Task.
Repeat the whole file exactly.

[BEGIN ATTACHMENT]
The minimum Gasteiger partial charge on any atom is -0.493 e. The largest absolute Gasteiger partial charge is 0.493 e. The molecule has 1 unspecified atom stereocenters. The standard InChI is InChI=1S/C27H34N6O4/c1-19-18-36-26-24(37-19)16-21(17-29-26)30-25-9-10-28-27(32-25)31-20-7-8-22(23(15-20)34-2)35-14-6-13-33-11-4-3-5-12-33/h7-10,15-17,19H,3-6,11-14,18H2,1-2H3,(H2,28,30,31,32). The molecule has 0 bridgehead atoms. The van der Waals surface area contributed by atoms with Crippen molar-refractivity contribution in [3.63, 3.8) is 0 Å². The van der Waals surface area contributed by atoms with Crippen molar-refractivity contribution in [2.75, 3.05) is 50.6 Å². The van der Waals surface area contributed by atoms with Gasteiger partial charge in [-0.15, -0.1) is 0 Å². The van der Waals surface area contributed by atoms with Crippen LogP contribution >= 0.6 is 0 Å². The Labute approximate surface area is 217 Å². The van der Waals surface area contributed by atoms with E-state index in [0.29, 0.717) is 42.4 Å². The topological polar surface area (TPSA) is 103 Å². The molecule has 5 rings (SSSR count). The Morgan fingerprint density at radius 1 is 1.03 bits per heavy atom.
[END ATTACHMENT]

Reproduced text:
The minimum Gasteiger partial charge on any atom is -0.493 e. The largest absolute Gasteiger partial charge is 0.493 e. The molecule has 1 unspecified atom stereocenters. The standard InChI is InChI=1S/C27H34N6O4/c1-19-18-36-26-24(37-19)16-21(17-29-26)30-25-9-10-28-27(32-25)31-20-7-8-22(23(15-20)34-2)35-14-6-13-33-11-4-3-5-12-33/h7-10,15-17,19H,3-6,11-14,18H2,1-2H3,(H2,28,30,31,32). The molecule has 0 bridgehead atoms. The van der Waals surface area contributed by atoms with Crippen molar-refractivity contribution in [3.63, 3.8) is 0 Å². The van der Waals surface area contributed by atoms with Crippen molar-refractivity contribution in [2.75, 3.05) is 50.6 Å². The van der Waals surface area contributed by atoms with Gasteiger partial charge in [-0.15, -0.1) is 0 Å². The van der Waals surface area contributed by atoms with Crippen LogP contribution >= 0.6 is 0 Å². The Labute approximate surface area is 217 Å². The van der Waals surface area contributed by atoms with E-state index in [0.29, 0.717) is 42.4 Å². The topological polar surface area (TPSA) is 103 Å². The molecule has 5 rings (SSSR count). The Morgan fingerprint density at radius 1 is 1.03 bits per heavy atom.